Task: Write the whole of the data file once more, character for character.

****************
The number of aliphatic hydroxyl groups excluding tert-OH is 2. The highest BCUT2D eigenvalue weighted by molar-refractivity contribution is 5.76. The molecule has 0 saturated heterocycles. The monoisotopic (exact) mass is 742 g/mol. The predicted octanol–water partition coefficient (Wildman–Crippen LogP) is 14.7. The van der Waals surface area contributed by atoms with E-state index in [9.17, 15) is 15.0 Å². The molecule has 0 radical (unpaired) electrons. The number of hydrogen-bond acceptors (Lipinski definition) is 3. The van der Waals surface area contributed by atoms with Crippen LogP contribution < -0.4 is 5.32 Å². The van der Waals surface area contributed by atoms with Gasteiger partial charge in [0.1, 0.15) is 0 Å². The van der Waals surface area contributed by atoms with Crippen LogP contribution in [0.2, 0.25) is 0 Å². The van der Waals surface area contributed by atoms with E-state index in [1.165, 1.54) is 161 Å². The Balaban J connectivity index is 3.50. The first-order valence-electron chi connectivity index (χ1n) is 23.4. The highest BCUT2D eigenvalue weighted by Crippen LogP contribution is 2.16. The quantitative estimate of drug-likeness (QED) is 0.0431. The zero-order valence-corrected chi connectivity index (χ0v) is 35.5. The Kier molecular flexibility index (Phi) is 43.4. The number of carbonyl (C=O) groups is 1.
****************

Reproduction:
The number of aliphatic hydroxyl groups excluding tert-OH is 2. The highest BCUT2D eigenvalue weighted by molar-refractivity contribution is 5.76. The molecule has 0 saturated heterocycles. The monoisotopic (exact) mass is 742 g/mol. The predicted octanol–water partition coefficient (Wildman–Crippen LogP) is 14.7. The van der Waals surface area contributed by atoms with E-state index in [9.17, 15) is 15.0 Å². The molecule has 0 radical (unpaired) electrons. The number of hydrogen-bond acceptors (Lipinski definition) is 3. The van der Waals surface area contributed by atoms with Crippen LogP contribution < -0.4 is 5.32 Å². The van der Waals surface area contributed by atoms with Gasteiger partial charge in [0.1, 0.15) is 0 Å². The van der Waals surface area contributed by atoms with Crippen LogP contribution in [0.2, 0.25) is 0 Å². The van der Waals surface area contributed by atoms with E-state index in [1.165, 1.54) is 161 Å². The Balaban J connectivity index is 3.50. The first-order valence-electron chi connectivity index (χ1n) is 23.4. The highest BCUT2D eigenvalue weighted by Crippen LogP contribution is 2.16. The quantitative estimate of drug-likeness (QED) is 0.0431. The zero-order valence-corrected chi connectivity index (χ0v) is 35.5. The Kier molecular flexibility index (Phi) is 43.4. The number of carbonyl (C=O) groups is 1.